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1. Now if a man feels his conscience charged with some guilty act (such as performing a sacrifice for, or accepting a gift from, unworthy persons, or eating excrements) committed by himself (or if his conscience tells him that he has done more evil than good, or if he thinks himself less pure than others), let him boil a handful of barley-gruel for the sake of his own spiritual welfare.

2. Let him not make the (customary) Vaisvadeva offering after that.

3. Neither must he make the Bali offerings.

4. Let him consecrate with Mantras the barley, before it has been put to the fire, while it is being boiled, and after it has been boiled.

5. Let him watch the barley, while it is being boiled (muttering at the same time the following Mantra):

6. 'Soma, who is the highest priest among priests (gods), leader among the wise, Rishi among bards, the falcon among rapacious birds, the Svadhiti tree among trees, trickles murmuring through the filter[1].'

[XLVIII. 1. Gaut. XIX, 13.

2, 3, Regarding the regular oblations which have to be offered at meal times &c. to the Visvedevâs and to all beings (bhûtâni), see LIX, 22, 24; LXVIII, 1-22.

4. The Mantras are given below, 17-22.

6. 1 Rig-veda IX, 96, 6. Regarding the translation of this verse, see Dr. Zimmer's remarks, Altindisches Leben, p. 207.]

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With these words he must fasten blades of Kusa grass (round the neck of the kettle).

7. The pulse having been boiled, he must pour it into another vessel and eat it.

8. Let him help himself to it, while muttering the Mantra, 'The gods, who have sprung up in the mind and satisfy the mind, who are gifted with great energy, and whose father is Daksha, shall protect and help us. To them be Namah (adoration), to them be Svâhâ (hail).'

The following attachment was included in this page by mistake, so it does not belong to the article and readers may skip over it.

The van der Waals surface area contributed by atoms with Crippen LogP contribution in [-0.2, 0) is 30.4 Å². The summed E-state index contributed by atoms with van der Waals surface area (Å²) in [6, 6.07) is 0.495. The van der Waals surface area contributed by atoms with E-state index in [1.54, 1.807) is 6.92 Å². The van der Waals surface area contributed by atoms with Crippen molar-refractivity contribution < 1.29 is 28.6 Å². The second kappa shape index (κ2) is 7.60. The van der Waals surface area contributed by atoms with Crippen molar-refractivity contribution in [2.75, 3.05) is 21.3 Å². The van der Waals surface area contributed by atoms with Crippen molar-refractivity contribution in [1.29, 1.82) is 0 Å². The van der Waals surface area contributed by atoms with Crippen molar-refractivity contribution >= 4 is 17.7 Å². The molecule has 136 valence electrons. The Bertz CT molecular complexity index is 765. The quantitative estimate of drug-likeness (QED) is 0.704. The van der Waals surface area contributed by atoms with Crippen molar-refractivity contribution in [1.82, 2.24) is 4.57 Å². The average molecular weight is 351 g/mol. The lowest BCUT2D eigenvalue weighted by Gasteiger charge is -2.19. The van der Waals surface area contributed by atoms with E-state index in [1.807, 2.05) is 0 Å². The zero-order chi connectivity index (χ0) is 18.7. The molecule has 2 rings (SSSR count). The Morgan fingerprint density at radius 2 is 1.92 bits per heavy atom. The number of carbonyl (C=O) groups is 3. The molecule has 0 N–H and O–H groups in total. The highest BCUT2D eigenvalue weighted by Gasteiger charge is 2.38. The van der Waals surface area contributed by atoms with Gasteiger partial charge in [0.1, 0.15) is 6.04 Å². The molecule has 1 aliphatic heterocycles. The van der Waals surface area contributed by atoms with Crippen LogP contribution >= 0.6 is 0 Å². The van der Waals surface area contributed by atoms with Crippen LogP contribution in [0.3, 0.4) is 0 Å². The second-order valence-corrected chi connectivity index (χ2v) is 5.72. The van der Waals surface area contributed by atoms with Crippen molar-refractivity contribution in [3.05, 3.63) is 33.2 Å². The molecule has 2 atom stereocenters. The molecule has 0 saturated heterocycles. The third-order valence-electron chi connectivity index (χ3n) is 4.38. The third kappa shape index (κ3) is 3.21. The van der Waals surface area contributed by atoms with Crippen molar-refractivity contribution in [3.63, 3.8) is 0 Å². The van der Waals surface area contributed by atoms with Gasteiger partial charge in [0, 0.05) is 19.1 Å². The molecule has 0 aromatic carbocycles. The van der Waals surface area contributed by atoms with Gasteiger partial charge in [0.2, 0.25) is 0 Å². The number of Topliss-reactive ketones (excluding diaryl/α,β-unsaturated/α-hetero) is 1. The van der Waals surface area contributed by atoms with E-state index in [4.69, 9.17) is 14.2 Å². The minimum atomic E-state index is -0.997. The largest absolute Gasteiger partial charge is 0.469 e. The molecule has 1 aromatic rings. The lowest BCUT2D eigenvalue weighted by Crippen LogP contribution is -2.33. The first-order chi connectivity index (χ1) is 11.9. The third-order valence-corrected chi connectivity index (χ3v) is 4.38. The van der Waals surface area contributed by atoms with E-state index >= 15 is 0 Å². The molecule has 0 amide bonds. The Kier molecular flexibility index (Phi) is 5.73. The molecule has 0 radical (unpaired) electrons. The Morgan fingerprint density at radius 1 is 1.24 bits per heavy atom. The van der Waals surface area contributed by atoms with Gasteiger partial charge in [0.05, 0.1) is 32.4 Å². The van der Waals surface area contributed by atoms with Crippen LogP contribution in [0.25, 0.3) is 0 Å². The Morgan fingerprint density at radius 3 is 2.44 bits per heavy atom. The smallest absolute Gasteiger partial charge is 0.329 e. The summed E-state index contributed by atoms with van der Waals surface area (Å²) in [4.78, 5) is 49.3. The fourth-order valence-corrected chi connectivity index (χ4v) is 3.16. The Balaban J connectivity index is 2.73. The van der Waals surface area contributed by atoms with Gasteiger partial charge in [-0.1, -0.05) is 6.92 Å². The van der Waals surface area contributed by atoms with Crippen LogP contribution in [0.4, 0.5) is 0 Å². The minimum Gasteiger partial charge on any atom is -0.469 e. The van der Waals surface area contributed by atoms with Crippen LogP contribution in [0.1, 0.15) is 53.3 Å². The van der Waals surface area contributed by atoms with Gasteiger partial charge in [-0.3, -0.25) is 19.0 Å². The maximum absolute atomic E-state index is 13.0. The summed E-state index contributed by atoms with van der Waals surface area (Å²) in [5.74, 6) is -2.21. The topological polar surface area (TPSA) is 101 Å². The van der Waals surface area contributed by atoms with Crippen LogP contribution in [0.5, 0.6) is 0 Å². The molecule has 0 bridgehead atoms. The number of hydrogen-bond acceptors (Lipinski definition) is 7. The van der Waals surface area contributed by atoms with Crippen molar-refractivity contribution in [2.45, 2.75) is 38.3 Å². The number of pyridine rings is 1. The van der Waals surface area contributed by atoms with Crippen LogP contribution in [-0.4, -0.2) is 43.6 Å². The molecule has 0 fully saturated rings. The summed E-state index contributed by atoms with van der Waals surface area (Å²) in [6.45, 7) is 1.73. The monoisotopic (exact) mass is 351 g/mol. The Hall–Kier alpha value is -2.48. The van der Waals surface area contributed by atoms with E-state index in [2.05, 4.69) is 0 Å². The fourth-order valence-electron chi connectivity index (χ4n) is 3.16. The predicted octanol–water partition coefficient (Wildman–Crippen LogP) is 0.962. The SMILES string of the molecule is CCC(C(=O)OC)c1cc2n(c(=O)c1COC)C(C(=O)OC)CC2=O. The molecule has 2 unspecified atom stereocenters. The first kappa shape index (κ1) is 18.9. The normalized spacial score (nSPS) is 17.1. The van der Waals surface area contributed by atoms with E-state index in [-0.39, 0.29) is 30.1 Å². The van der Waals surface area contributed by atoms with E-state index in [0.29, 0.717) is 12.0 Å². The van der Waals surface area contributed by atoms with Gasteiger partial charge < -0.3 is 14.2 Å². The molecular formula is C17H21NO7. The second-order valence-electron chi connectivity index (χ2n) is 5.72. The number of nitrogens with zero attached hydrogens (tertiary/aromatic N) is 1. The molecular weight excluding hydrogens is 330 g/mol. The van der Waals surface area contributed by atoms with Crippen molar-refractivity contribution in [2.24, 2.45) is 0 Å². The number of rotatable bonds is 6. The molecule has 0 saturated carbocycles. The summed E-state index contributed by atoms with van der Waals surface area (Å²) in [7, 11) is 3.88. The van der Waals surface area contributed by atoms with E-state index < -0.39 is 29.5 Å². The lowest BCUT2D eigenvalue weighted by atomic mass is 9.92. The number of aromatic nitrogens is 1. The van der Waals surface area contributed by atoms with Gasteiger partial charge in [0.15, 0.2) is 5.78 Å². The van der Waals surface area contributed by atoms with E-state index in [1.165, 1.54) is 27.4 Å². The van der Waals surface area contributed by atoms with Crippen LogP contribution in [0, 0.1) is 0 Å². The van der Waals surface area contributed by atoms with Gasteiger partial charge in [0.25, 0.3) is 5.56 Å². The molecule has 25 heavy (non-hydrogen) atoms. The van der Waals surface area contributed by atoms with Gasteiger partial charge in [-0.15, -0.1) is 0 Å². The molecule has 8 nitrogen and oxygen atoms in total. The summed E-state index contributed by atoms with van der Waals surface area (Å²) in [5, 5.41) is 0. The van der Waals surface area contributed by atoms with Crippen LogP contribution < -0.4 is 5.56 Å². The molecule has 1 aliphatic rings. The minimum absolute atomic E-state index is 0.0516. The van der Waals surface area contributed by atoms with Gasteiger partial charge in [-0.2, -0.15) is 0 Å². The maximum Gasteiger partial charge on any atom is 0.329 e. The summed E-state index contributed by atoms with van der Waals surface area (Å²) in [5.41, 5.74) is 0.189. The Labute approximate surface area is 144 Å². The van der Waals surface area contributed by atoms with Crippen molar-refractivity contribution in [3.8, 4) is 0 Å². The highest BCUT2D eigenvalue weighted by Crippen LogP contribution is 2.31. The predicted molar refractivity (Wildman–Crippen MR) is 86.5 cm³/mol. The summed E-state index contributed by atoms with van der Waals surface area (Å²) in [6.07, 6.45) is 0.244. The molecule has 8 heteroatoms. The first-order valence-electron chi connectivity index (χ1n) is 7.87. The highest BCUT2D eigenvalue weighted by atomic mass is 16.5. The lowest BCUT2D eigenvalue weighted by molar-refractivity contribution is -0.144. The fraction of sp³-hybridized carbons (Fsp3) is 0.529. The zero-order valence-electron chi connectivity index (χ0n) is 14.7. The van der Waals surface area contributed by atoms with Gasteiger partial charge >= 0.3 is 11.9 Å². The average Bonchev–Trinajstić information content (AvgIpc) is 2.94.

9. Then, after having sipped water, let him seize the centre (of the vessel) and mutter the Mantra:

10. 'Be satisfied in our stomach, O ye waters, and ye barley-corns, after having been bathed; they shall be salubrious to us, conferring bliss, causing health, divine, causing immortality, and increasers of Rita (truth and justice).'

11. One desirous of wisdom (must perform this rite) for three days;

12. A sinner, for six days.

13. Any of the mortal sinners (killers of a Brâhmana, stealers of gold, and the rest) becomes purified by swallowing it for seven days.

14. Swallowing it for twelve nights effaces even sins committed by an ancestor;

15. Swallowing it for a month, every sin (whether light or heavy, and whether committed by himself or by an ancestor).

16. And so does swallowing barley-corns dissolved in the excrements of a cow for twenty-one days (efface every sin).

17. 'Thou art barley, thou the king of grains,

[8. Taittirîya Samhitâ I, 2, 3, 1. See also Vâgasaneyi Samhitâ IV, II, &c.]

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thou water mixed with honey; the Rishis have proclaimed thee an expeller of every kind of guilt and an instrument of purification.

18. 'You are clarified butter and honey, O ye barley-corns; you are water and ambrosia, O ye barley-corns. May you efface whatever sinful acts I have committed:

19. 'Sins committed by words, by acts, and by evil thoughts. Avert distress and ill-fortune from me, O ye barley-corns.

20. 'Purify food licked at by dogs or pigs, or defiled by leavings (of food), and (purify me from the stain) of disobedience towards mother and father, O ye barley-corns.

21. 'Purify for me food given by a multitude of persons, the food of a harlot, or of a Sûdra, food offered at a Srâddha, food rendered impure by the birth of a child in the house, the food of a thief, and food offered at a Navasrâddha (or new Srâddha, which takes place on the first, third, fifth, seventh, ninth, and eleventh day after a person's demise).

22. 'Purify me, O ye barley-corns, from the sin of injuring a child or of causing (a punishment) to be inflicted on some one by the king, from theft of gold (or other high crimes), from the violation of a religious duty, from performing a sacrifice for an unworthy person, and from abusing a Brâhmana.'

Next: XLIX.